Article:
The love of science and space has been a continual tradition in the Taylor home. Charles was one of NASA's original machinists who helped build America's first satellites as well as helped repaired the rockets designed by Dr. Wernher von Braun.
"My father was 22-years-old when he started working as a machinist for Wernher von Braun," Taylor said. "He actually built parts that were on the Saturn V rocket that went to the moon. My dad was a machinist who built the oldest satellite launched by America that is still in orbit today. This was before we had computer milling machines and he and two other machinists figured out how to build it in one piece and came up with ways to make it work.
"A lot of people don't realize that Huntsville and Northern Alabama is one of the smartest areas in the world," he added. "You never know what kind of super-genius the person living in the trailer next to you might be and what he might be doing."
Taylor became involved after filming some episodes of "The Universe" and "Life After People," for the History Channel. He wanted to do something more and came up with the idea and sent it to the National Geographic Channel. While waiting to hear back he "got the band together" and bought a video camera. His wife Karen shot some footage which Taylor sent in.
Shortly thereafter, channel executives signed the show and began filming in February.
"One of the directors was from the show 'Survivor,'" Taylor said. "The film crew flew into Huntsville, and we took a weekend and shot a pilot show. They cut that pilot down to a six-minute promo, gave that to National Geographic and the next day Nat Geo gave us a contract. We started about a month later and we have been filming ever since."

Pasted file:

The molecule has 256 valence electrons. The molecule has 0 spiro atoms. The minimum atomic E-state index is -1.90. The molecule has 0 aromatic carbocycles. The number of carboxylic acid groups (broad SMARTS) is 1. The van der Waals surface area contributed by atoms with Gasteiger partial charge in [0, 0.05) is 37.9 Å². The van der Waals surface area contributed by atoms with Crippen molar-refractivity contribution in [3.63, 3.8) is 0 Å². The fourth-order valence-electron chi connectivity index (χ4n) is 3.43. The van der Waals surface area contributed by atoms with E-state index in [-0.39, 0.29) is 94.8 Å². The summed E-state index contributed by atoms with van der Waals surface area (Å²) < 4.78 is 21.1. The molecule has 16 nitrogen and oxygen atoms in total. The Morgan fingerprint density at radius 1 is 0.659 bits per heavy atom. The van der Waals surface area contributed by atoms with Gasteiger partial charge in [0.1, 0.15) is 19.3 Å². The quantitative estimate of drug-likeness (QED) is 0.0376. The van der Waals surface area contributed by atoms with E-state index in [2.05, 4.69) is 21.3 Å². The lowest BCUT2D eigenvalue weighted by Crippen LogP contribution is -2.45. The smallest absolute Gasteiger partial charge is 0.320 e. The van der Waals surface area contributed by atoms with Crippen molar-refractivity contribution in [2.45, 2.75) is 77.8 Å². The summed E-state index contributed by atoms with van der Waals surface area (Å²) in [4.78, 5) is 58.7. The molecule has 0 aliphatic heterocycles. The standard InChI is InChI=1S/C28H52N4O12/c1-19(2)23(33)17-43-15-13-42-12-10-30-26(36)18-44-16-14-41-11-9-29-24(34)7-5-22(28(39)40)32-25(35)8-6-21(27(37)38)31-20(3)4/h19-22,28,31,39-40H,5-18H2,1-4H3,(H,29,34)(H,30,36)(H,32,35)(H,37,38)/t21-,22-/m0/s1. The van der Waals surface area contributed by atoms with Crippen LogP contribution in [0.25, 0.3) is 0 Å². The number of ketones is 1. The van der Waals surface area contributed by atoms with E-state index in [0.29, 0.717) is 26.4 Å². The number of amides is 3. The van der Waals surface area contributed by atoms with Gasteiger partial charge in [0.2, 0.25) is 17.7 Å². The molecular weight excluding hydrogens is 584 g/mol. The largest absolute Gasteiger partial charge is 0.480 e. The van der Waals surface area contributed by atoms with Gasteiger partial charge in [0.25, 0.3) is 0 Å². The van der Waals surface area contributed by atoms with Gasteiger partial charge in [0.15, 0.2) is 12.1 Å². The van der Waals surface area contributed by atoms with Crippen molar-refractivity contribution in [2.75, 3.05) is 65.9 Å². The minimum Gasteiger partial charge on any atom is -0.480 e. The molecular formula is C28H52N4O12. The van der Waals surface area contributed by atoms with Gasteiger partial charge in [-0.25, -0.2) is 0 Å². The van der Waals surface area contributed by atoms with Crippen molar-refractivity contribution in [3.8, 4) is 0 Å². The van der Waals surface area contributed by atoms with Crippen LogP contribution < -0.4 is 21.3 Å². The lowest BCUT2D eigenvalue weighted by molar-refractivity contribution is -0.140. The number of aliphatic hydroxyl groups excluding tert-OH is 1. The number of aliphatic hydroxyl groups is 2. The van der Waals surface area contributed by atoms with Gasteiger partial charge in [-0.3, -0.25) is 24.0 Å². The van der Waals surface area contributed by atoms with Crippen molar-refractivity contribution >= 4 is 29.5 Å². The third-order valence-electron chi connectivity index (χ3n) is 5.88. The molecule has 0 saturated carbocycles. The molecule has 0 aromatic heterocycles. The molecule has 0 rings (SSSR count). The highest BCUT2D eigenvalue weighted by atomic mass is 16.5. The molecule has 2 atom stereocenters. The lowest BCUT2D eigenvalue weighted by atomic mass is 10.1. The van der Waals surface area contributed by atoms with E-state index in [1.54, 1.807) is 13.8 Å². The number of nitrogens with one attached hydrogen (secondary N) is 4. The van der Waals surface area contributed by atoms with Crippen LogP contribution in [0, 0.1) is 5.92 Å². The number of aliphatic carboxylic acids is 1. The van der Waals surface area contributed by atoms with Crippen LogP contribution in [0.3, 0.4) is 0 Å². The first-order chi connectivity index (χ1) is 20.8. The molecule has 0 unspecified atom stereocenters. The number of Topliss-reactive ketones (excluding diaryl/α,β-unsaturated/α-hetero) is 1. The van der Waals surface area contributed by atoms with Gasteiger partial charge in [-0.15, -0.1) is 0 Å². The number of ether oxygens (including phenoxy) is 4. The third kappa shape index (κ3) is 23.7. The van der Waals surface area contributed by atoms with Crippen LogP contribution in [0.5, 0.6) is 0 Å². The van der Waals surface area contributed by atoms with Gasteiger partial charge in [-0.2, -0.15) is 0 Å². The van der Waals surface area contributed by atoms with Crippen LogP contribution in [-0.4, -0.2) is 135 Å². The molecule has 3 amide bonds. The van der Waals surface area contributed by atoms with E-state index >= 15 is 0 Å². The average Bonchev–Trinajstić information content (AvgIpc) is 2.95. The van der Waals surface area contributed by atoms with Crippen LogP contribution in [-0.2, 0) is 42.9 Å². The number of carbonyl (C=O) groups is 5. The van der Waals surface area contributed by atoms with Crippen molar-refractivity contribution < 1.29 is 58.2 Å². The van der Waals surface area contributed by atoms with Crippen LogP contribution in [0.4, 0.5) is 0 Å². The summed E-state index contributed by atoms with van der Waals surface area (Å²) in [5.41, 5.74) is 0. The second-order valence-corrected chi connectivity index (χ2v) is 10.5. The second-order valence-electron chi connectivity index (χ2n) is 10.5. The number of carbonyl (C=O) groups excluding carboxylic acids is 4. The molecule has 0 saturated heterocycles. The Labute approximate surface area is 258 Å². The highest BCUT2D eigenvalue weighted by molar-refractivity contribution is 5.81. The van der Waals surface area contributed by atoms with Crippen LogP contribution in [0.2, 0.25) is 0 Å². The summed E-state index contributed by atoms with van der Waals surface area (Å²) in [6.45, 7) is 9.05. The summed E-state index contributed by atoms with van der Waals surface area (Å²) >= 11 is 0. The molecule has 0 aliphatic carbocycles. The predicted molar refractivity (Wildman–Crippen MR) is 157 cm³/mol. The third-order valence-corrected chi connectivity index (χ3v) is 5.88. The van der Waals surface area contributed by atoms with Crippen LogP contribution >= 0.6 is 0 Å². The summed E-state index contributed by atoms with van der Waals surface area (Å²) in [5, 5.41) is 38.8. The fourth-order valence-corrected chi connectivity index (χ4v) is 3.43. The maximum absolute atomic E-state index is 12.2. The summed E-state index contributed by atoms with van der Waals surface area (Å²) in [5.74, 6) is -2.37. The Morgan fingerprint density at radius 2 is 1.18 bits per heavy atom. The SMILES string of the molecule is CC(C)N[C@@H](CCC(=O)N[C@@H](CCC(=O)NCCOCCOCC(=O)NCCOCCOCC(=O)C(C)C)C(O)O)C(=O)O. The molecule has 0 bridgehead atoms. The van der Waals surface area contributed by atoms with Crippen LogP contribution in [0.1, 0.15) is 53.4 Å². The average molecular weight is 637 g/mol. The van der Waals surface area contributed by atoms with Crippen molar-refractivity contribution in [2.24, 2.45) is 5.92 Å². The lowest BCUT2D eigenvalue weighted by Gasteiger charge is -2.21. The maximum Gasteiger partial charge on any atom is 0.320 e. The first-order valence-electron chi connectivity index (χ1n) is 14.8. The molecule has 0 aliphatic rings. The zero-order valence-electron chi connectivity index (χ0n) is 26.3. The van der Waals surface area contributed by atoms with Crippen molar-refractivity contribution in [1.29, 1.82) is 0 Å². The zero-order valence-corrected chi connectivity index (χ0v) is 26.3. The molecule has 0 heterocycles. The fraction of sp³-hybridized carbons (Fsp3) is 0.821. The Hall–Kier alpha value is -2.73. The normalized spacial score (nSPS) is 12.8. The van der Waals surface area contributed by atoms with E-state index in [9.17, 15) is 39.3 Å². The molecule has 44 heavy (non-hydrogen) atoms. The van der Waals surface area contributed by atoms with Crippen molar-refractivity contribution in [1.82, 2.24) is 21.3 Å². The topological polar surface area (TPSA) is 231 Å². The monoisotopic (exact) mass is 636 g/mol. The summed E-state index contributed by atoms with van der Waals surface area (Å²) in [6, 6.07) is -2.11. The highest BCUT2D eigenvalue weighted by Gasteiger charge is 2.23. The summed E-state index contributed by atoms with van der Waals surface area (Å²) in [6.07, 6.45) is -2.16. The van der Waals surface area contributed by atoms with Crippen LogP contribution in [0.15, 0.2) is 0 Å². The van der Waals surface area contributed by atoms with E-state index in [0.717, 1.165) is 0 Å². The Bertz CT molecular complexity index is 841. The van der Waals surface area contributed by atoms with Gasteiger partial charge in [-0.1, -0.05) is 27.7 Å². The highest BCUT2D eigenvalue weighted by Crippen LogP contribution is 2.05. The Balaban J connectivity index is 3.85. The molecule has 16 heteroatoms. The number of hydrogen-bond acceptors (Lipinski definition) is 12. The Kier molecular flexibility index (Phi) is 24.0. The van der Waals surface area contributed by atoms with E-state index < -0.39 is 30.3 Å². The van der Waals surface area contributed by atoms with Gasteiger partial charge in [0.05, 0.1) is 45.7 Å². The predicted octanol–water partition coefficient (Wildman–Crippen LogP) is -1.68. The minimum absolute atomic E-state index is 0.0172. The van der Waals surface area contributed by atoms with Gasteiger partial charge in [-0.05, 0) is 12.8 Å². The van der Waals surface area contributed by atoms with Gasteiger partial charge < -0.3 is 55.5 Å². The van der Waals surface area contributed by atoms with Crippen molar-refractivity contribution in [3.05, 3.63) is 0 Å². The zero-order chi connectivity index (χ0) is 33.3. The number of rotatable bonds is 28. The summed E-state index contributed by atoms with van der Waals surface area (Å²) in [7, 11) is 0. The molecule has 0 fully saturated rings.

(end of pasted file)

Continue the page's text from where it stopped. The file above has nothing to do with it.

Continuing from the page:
The show is filmed in Somerville and surrounding areas, as well as at the U.S. Space and Rocket Center in Huntsville.
"The rocket center has been great because we have come up with ways to build a moon buggy or how to remake a space capsule," Taylor said. "We'll go over there and they will let us put on the museum gloves and study and measure the inside of a Mercury Space Capsule.
"We'll then go back over to my dad's garage and break out the welders and plasma cutters and start having at it," he added.
Taylor said another reason he wanted to do the show was to prove some people wrong and help speed up a sometimes slow process in the scientific world.
"Sometimes big science moves too slow for me, so come the weekend I get together with my own team of backwoods geniuses to solve real important problems," Taylor said. "For a couple of thousands of dollars and a day at the junkyard, we built an Ironman suit out of some junkyard parts and fiberglass.
"We showed that for a little bit of money and a weekend, me and some guys could do something great with very little," he added. "And what we have learned is that no matter what you can over-engineer as well as under-engineer any problem."
Taylor said he hoped people will learn from the show as well as be entertained.
"This has been a great chance for us to get together and spend time together," Taylor said. "We know we are going to do things wrong but we are going to do it wrong, the right way. The people can really learn something and still have fun watching us."
"Rocket City Rednecks," will begin airing on the National Geographic Channel Sept. 28 and every Wednesday night at 8 p.m. central standard time. For more information, go to http://channel.nationalgeographic.com/channel.